attacks and the long-term security and governance problems in these

Second, even a lack of success may lend legitimacy to the insistence that
America and its allies must devote ever-greater energy to defeating
terrorism. Indeed, those waging war on terror seem to have an interest in
insisting that they are simultaneously both winning and losing. This is a
confusing message, to be sure; but a mixed message has the significant
advantage that it can never be disproved. Any form of evidence, any
positive or negative turn of events, can be harnessed to the (ambiguous)
official line. Each victory brings some new atrocity and some new struggle
in its wake: the toppling of the Taliban is followed by the bombing of
Bali; the ousting of Saddam is followed by the bombing of Madrid;
elections in Iraq, but bombings in London. It would seem the task is never
done: as Mark Duffield pithily puts it, "It is always a case of one more
massacre, of winning this endless war, and we will be free." Just as we
breathe a sigh of relief, we find some new anxiety catching in out
throats. The war on terror is drawing to an end; long live the war on

This essay is excerpted from David Keen's new book, Endless War? Hidden
Functions of the 'War on Terror'

David Keen teaches at the London School of Economics. He is the author of
Endless War? Hidden Functions of the 'War on Terror' (Pluto, 2006).

--------11 of 11--------

Fun Facts About Invertebrates
by Mark W. Bradley / September 24th, 2007
Dissident Voice

My ten-year-old granddaughter looked up from her science homework the
other day and posed me a question she thought would be a real stumper.

"Grampa, what's the world's largest invertebrate life form?"

"That would be the Democratic Party," I replied. "Why do you ask?"

"Because my science book says it's the "giant squid". They can weigh up to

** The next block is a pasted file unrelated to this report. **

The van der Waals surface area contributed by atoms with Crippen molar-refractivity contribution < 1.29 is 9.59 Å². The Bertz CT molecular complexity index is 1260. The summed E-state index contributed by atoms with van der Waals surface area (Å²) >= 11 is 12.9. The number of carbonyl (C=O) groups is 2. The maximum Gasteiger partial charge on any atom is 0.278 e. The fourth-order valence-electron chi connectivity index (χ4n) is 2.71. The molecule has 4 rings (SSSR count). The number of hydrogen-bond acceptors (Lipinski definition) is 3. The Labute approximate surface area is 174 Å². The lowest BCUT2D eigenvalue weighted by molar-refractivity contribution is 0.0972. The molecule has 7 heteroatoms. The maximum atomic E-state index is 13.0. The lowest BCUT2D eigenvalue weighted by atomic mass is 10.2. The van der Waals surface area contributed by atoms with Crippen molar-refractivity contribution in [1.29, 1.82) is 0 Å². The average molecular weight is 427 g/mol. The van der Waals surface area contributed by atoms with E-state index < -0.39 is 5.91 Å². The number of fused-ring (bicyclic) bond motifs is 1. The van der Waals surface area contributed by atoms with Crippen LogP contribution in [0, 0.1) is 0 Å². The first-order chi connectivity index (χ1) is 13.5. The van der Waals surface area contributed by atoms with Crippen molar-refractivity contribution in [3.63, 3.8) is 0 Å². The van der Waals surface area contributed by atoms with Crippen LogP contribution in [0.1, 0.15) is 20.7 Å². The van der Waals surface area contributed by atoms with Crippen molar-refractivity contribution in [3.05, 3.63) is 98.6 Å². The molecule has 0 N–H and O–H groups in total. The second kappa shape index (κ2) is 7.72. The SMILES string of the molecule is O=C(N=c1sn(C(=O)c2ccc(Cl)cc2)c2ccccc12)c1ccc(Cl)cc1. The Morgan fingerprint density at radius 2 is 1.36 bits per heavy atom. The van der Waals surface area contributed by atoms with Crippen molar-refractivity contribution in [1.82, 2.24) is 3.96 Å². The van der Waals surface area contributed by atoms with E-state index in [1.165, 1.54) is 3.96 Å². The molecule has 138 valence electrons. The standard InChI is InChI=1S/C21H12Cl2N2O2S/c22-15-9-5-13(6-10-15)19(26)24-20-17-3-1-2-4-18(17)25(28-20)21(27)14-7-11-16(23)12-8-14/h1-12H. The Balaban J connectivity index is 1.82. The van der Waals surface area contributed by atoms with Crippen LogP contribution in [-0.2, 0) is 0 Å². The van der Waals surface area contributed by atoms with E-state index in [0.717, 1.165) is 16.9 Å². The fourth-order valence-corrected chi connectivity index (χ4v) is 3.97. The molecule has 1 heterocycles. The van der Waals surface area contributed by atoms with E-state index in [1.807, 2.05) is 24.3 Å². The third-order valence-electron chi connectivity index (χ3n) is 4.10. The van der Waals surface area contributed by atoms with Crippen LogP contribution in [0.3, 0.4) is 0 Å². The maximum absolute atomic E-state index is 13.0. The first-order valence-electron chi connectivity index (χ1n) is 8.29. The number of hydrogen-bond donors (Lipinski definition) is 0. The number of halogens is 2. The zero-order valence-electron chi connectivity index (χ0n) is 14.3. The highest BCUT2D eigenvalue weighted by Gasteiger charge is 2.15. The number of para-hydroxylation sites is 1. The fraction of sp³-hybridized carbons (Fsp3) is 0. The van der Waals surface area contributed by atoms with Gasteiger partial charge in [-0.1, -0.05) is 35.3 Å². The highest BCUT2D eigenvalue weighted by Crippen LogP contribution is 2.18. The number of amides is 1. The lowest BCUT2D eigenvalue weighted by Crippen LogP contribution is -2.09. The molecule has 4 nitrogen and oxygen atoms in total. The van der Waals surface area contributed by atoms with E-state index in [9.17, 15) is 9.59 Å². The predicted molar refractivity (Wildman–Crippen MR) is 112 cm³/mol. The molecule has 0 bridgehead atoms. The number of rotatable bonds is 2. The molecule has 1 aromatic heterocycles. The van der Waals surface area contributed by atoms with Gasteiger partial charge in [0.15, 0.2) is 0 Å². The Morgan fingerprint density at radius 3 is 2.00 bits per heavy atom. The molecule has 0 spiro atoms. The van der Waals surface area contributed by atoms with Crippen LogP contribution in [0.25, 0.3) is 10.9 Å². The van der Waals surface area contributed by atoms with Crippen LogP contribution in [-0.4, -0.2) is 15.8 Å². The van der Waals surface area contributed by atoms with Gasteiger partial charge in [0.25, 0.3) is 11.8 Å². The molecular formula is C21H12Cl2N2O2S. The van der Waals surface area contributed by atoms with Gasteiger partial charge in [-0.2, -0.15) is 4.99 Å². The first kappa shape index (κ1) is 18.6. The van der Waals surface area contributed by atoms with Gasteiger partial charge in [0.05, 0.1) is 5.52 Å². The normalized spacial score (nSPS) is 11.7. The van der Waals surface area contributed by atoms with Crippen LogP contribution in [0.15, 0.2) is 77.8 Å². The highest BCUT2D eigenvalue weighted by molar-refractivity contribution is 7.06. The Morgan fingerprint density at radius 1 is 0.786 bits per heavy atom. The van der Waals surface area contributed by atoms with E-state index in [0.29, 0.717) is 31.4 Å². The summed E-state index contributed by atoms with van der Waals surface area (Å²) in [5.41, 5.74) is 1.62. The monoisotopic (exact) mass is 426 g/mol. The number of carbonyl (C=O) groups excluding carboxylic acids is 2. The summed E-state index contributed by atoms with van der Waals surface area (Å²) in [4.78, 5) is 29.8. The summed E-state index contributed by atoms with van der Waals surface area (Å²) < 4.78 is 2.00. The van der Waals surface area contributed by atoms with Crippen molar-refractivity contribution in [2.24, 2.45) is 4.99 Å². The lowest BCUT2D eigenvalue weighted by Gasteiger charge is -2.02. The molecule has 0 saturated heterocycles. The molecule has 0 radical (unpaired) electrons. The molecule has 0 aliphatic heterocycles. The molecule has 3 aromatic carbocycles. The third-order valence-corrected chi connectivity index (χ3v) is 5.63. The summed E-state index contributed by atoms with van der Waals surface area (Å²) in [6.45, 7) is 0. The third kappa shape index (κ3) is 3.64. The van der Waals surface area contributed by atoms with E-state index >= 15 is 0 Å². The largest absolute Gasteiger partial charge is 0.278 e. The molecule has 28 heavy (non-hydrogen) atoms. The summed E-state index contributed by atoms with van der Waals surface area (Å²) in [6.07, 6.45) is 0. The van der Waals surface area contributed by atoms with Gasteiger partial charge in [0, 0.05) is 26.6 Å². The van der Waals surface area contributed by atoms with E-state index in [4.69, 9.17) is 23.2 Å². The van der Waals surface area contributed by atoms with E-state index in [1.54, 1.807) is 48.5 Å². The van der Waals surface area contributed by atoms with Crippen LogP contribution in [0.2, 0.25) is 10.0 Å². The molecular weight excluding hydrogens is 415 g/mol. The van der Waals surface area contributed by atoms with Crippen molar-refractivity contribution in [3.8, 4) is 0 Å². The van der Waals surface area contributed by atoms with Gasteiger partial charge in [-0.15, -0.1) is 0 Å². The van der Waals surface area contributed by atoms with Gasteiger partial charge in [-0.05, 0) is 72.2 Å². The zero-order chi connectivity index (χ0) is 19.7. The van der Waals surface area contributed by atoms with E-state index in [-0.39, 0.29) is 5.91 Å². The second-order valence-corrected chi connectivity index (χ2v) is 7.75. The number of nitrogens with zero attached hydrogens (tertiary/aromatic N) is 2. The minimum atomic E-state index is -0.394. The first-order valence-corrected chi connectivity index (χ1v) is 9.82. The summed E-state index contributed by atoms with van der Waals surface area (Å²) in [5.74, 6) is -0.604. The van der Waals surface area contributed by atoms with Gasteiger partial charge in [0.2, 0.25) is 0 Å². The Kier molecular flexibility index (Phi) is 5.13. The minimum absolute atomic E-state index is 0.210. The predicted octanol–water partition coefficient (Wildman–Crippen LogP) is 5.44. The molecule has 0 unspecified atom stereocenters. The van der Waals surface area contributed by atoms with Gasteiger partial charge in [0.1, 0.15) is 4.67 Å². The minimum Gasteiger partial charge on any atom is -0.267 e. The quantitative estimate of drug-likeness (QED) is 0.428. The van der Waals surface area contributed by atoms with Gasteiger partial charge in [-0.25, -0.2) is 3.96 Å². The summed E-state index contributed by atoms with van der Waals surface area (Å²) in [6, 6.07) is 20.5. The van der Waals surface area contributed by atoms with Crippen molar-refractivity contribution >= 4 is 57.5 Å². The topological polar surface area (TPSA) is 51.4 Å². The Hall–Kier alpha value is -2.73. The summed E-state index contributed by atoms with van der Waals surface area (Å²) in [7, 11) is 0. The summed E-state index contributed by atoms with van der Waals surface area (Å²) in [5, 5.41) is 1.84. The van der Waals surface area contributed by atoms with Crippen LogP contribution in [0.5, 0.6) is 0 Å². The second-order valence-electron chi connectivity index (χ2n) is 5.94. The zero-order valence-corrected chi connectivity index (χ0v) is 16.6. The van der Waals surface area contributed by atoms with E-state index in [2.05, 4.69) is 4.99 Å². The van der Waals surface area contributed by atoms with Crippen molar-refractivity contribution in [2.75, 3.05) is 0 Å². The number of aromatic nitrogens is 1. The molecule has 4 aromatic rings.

600 pounds."

Upon hearing this stupefying factoid, I was forced to concede.

"Then I guess your science book is probably correct, sweetheart. Even
loaded down with frozen blocks of corporate campaign cash, most Democrats
don't weigh that much!"

"I'll bet the Democratic Party is smarter than a giant squid, though," she
offered, graciously allowing me to salvage some semblance of academic

"I suppose it would depend on the squid," I posited. "That, and the number
of Democrats present at the time of the comparison".

"Well, Grampa, what if there were a lot of Democrats, and they were all
meeting in Congress, making a really good plan to get us out of Iraq? Who
would be smarter then?"

"Definitely the giant squid," I quipped with confidence. "You see, honey,
believe it or not, the more Democratic Congressmen there are in a room,
the greater the likelihood the entire quorum will be outwitted by a single
marine mollusk, not to mention a reasonably alert jellyfishw. Take the
Senate Majority for instance".

But before I could get into my stride, my granddaughter again shifted

"But Grampa, at least Democrats are brave, right? I mean, they have more
guts than a squid, don't they?"

"Well technically, sweetheart, we know a squid has guts, because we can
see inside it. Squid are transparent, you see, and that's one thing you
could never say about Congressional Democrats. Oh sure, they all claim to
have "intestinal" fortitude and the "stomach" for a fight when they're on
the campaign trail, but once they get voted into office they line up to be
gutted like nihilistic sardines fighting to get into the can. And once
Democratic politicians are eviscerated, they leave behind whatever vestige
of moral courage they once possessed as thoughtlessly as a lobster sheds
his carapace. They quake in terror at the mere mention of imaginary sea
monsters lurking in the Strait of Hormuz, and spend most of their time
groveling on bended-fin before a barnacle encrusted, not-very-lifelike
cement statue of "King Neptune the Invincible", something 71% of the other
fish find laughable, if not utterly baffling. It's the damndest thing".

Still my intrepid granddaughter was undeterred in her valiant attempt to
find a place for Congressional Democrats at the apex of the invertebrate
food chain.

"There's just one thing I don't understand, Grampa. If big old slimy
bottom-feeding squid monsters are so much braver, smarter and more
powerful than Democrats, then how come one of them doesn't run for the

"One already has, sweetheart," I replied. "Isn"t there a picture of Joe
Liebermann in your science book?"

Mark W. Bradley is a history teacher and political satirist in Sacramento,
California. He can be contacted at: markwbradley [at]

This article was posted on Monday, September 24th, 2007 at 5:00 am and is
filed under Democrats and Humor. Send to a friend.

[ed wishes to apologize to all squid, giant or otherwise, for any distress
caused them by the close association above between squid and the d-word